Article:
Farm worker who poisoned 406 wedge-tailed eagles in east Gippsland jailed and fined
A New Zealand man has been jailed for 14 days and fined $2,500 for poisoning 406 wedge-tailed eagles at three remote properties in Victoria’s east.
- It’s the first time in Victorian history a person has been jailed for wildlife destruction
- The farm worker said he poisoned the birds under the direction of his employer
- A retired wildlife officer says such culling of eagles is common on farms
Farm worker Murray James Silvester, 59, pleaded guilty to killing the protected birds at Tubbut in east Gippsland between October 2016 and April 2018.
The eagle carcasses were found hidden in bush and scrub on three separate farms spanning 2,000 hectares.
Other protected species including a kookaburra, ravens and a raptor were also found dead
Department of Environment, Land, Water and Planning (DELWP) prosecutor Chrisanthi Paganis told the Sale Magistrates’ Court Silvester first alerted authorities to his actions in May 2018 after an argument with his boss, landowner John Auer.
Silvester provided investigators with two diaries detailing the methods used and a hand-drawn map showing where the eagle carcasses were hidden and where the chemicals were stored.
Silvester also named others involved.
The prosecutor told the court other people were being investigated over the killings but had not been charged.
Chemicals injected into necks of sheep to lure eagles
Ms Paganis told the court three different chemicals were used to kill the eagles, but most of the eagle deaths were caused by the chemical Lannate (Methomyl).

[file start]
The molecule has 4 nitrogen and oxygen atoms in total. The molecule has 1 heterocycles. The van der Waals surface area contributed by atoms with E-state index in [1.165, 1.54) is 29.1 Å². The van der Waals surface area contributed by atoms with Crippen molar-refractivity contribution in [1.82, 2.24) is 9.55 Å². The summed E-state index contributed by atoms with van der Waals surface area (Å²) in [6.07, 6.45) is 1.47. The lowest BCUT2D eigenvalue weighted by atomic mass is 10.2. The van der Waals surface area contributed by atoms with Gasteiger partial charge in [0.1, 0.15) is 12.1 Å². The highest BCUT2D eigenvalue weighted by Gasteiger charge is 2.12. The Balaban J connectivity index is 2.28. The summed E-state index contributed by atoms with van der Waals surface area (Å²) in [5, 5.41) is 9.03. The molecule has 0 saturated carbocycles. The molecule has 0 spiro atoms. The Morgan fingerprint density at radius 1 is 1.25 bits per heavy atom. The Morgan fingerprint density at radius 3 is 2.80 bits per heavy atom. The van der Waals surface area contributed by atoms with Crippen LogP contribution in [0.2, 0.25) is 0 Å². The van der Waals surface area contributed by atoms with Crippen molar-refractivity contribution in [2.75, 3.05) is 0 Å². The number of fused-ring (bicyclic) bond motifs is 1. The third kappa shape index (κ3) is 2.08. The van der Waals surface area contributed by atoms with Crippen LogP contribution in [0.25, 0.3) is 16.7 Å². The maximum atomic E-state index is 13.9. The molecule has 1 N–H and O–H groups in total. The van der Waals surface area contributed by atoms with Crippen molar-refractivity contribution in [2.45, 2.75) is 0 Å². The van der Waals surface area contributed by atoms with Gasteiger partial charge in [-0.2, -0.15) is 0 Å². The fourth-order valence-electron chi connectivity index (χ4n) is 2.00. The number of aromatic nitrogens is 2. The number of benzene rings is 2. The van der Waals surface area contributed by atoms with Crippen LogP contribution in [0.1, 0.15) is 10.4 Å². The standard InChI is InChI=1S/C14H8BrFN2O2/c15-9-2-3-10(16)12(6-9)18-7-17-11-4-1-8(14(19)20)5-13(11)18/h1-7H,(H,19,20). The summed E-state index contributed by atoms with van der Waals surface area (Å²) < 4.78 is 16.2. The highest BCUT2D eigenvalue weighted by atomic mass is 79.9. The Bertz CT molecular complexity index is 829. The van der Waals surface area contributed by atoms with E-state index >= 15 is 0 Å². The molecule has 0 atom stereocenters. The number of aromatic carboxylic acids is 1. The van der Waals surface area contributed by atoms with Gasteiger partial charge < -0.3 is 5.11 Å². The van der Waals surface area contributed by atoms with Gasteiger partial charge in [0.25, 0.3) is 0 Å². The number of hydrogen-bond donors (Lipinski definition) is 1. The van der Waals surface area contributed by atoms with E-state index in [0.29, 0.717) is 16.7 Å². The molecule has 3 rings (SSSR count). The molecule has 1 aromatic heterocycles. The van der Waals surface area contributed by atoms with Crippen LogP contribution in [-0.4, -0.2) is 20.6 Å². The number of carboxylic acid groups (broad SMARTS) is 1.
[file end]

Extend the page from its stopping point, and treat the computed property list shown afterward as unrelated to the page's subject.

“John Auer showed him how to do it by injecting the substances into the necks of lambs,” Ms Paganis told the court.
Lannate caused the eagles to die within 30 minutes of feeding on the sheep and lamb carcasses, the court heard.
Over the 18-month period, Silvester experimented with other chemicals, including a blue phosphorous which made the eagles severely sick but did not kill them straight away.
Sale Magistrates’ Court heard Silvester admitted to killing 366 eagles during 2017 and another 40 in early 2018 at the properties at 2742, 2744 and 2789 McKillops Road, Tubbut.
Orders, court hears
A report for DELWP estimated it would take two and a half years before breeding recovered to its pre-kill levels.
“This is our first custodial sentence for the destruction of wildlife in Victoria, so it’s a significant statement to make by the courts, that this is a very, very serious matter and this is how it will be dealt with,” said Iain Bruce, the manager of DELWP’s investigations and intelligence unit.
Defence lawyer Keith Borthwick told the court Silvester’s employer played a role in the eagle deaths.
“It was under the instruction of his employer,” Mr Borthwick said.
He said Silvester was under pressure to increase lamb survival rates.
The court was told the maximum penalty for killing that many eagles was more than $350,000 or six months’ jail.
“You brought this to the attention of authorities because you had an argument with your boss,” Magistrate Rodney Higgins told Mr Silvester.
Silvester pleaded guilty to two charges under the Wildlife Act and was sentenced to 14 days in prison and fined $2,500.
“You’ll be back home in New Zealand in a month,” Magistrate Higgins told Silvester.
Eagle culls ‘widespread’ on farms
Retired wildlife officer Roger Bilney said the illegal killing of wedge-tailed eagles was not isolated to the Tubbut case.
“It’s a multiple state issue, a national issue, which needs further research,” Mr Bilney said.
“This is threatening the whole species and it’s an iconic bird. People will stop and watch as they soar past. The wedge-tailed eagle is an iconic bird, a part of the Australian landscape,” he said.
He said eagles were also targeted as predators to lambs in New South Wales and Queensland.
“Especially with the value of wool and lambs increasing, a lot of farmers see the wedge-tailed eagles as a threat to their profitability,” Mr Bilney said.
“They’re certainly capable of killing newborn lambs, and we know that they do that at times and they will team up and do it, but in terms of the overall losses on a sheep farm, research shows it’s irrelevant to the overall property,” Mr Bilney said.
“Especially with the drought, and so many lambs dying due to the ewes being in poor condition, there’d be a higher mortality due to poor farming practices, or things like drought that are beyond their control,” Mr Bilney said.